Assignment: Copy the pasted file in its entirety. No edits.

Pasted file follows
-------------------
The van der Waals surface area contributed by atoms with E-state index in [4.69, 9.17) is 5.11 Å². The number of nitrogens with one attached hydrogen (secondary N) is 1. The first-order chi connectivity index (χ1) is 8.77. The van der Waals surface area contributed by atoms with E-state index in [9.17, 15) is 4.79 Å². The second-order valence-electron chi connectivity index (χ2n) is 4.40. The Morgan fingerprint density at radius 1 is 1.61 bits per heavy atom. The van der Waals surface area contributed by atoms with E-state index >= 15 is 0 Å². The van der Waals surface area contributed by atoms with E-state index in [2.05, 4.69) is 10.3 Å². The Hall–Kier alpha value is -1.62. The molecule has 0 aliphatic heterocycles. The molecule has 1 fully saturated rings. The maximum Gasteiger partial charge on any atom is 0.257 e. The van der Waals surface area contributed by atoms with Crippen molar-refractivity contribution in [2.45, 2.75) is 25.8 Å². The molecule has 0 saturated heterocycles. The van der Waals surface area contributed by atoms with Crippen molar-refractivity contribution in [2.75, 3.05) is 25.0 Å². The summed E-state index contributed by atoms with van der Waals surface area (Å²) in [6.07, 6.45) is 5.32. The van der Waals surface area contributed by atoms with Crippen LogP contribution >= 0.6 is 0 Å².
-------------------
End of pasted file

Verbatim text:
The van der Waals surface area contributed by atoms with E-state index in [4.69, 9.17) is 5.11 Å². The number of nitrogens with one attached hydrogen (secondary N) is 1. The first-order chi connectivity index (χ1) is 8.77. The van der Waals surface area contributed by atoms with E-state index in [9.17, 15) is 4.79 Å². The second-order valence-electron chi connectivity index (χ2n) is 4.40. The Morgan fingerprint density at radius 1 is 1.61 bits per heavy atom. The van der Waals surface area contributed by atoms with E-state index >= 15 is 0 Å². The van der Waals surface area contributed by atoms with E-state index in [2.05, 4.69) is 10.3 Å². The Hall–Kier alpha value is -1.62. The molecule has 0 aliphatic heterocycles. The molecule has 1 fully saturated rings. The maximum Gasteiger partial charge on any atom is 0.257 e. The van der Waals surface area contributed by atoms with Crippen molar-refractivity contribution in [2.45, 2.75) is 25.8 Å². The molecule has 0 saturated heterocycles. The van der Waals surface area contributed by atoms with Crippen molar-refractivity contribution in [2.75, 3.05) is 25.0 Å². The summed E-state index contributed by atoms with van der Waals surface area (Å²) in [6.07, 6.45) is 5.32. The van der Waals surface area contributed by atoms with Crippen LogP contribution >= 0.6 is 0 Å².